“Inscape” Kathleen Bainbridge (Vane Women Press) – book review

Kathleen Bainbridge Inscape book cover

Kathleen Bainbridge’s “Inscape” explores loss, acceptance and turning to look towards a more positive future. There’s a sequence that re-examines studying Lorca. Her aim is to invoke and create an image or mood in her reader rather than explicitly detail her subject, allowing the reader space to inhabit and interpret the poems. “To Curiosity” explores love,

“I never gave my heart to you,
you crept up close and stole it
from my shadow.

A Japanese calligrapher’s brush
creates both word and thing
each time anew.”

It’s a gentle poem. Here love isn’t the shivers-down-the-spine, head over heels variety, but the soft, gradual realisation that there’s a person you can’t live without. The soft vowels in the first stanza quoted echo its sense. The second quoted stanza looks at handwriting, more intimate than typed words, and how it’s never quite the same even if the same words are made. Japanese is based on pictograms so the calligraphy isn’t just words, but images. It’s an image of enduring love: you know this person, what makes them tick but even a routine day can create new memories, a new way of seeing something familiar which reinforces the love between them.

It’s a love that endures after death. In “Holdfast”, i.m. Bainbridge’s late husband, Bill Moran, starts with “you fold your hand/ into mine” and continues the idea of love despite small irritating habits, when he sliced bread,

“I have to hide my eyes. You wonder aloud
at the roll of a batsman’s wrist, the fine rain

of Misty’s glissando shimmy. My gold band
stays on your fingerbone under the ground,
I see you wave to me often, cheering me on.”

The present tense is used even though these are memories as if the speaker isn’t yet ready to let go. He still has his wedding ring, the ring she put on his finger. Despite death, he’s still a presence in her life, but it’s a supportive presence.

The title poem explores self-development,

“I parted company with myself without a sound,
mind clear as champagne racing up a glass
to overflow, then settling. It was cloudless,
blue as an Arctic summer, sharp as ice, angular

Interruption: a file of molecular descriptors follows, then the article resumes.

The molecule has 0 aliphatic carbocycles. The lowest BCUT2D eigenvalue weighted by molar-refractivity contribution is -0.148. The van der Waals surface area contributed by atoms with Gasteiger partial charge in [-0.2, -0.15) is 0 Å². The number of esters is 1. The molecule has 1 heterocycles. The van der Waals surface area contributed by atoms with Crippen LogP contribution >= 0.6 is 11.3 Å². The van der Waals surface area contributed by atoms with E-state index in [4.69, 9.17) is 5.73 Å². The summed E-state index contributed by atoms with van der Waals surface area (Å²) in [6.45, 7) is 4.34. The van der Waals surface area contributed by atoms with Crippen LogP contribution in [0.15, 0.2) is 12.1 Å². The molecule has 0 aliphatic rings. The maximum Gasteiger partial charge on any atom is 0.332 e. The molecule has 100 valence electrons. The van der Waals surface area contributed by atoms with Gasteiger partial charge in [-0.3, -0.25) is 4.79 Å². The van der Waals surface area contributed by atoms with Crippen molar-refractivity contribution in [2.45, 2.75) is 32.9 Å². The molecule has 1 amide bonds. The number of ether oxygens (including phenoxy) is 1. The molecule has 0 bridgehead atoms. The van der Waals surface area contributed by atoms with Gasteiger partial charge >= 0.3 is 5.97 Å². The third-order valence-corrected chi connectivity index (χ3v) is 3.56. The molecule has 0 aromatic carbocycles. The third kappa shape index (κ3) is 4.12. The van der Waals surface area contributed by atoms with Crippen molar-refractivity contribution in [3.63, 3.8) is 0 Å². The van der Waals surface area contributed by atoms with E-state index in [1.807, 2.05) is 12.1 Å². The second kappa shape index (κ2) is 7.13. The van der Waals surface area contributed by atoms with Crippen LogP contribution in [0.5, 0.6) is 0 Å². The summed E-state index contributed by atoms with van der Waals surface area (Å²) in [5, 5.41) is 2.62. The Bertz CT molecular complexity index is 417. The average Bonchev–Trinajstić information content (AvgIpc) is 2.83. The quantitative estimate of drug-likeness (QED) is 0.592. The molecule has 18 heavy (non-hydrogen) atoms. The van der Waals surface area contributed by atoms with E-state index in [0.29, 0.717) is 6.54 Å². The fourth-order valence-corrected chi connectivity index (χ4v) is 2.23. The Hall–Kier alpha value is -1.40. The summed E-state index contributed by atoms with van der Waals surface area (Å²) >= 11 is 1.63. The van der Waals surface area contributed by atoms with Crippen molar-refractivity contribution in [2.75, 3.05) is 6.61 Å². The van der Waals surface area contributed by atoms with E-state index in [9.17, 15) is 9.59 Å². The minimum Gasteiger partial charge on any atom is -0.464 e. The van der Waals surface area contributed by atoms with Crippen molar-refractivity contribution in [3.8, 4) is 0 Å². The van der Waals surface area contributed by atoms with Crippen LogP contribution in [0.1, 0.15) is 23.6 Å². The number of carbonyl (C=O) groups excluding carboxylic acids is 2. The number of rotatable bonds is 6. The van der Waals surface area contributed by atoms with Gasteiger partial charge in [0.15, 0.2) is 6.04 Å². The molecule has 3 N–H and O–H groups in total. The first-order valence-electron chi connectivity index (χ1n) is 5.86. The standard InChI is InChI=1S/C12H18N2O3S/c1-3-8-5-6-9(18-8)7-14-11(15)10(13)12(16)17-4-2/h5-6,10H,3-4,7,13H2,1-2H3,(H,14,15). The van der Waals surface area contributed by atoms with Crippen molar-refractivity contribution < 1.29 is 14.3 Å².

as winter trees – the feeling lasted years:
it burned so bright I never saw the ash
on all sides, the scorched ground,
the forest fires in the distance.”

We can’t return to the past and can’t live the same life twice. Living in the past traps us there nad becomes a form of disassociation, numbing us from the current day and removing us from new sensations and a future.

The “Looking for Lorca” sequence has an epigram from Bly suggesting Lorca as a secret friend, someone you read and carry with you. The second poem, “What Does Life Want?” imagines having a drink with an imaginary Lorca,

“What does life want? A touch of winter consoles the green fizz
of August trees, toes dipped in snowmelt from the Sierra.
The cathedral’s bulk echoes with shouts of unborn children
chasing you down the river and mutes the angel-boy who sings
for coins in Calle Boabdil. When silence
stills the bells and the moon comes out
its chaste rose will scent the night,
silver these streets.”

It’s evocative with specific details and packed with ghosts suggesting a fluid boundary between past, present and future. Even in the silence, there’s still movement as fragrance of the flowers fills the air. It’s a sensual poem that doesn’t offer an answer, allowing readers to figure it out for themselves, which implies that life may want different things from different people and that’s how it should be. Ghosts appear in the fifth poem, “The Crime was in Granada”,

“I see you moving among the trees,
I know your voice, the music that you played
when I was young and like a girl in a song
I run downstairs too late and find you gone.

There was another August night,
there was a car and you and others
travelling the moonless road to Víznar.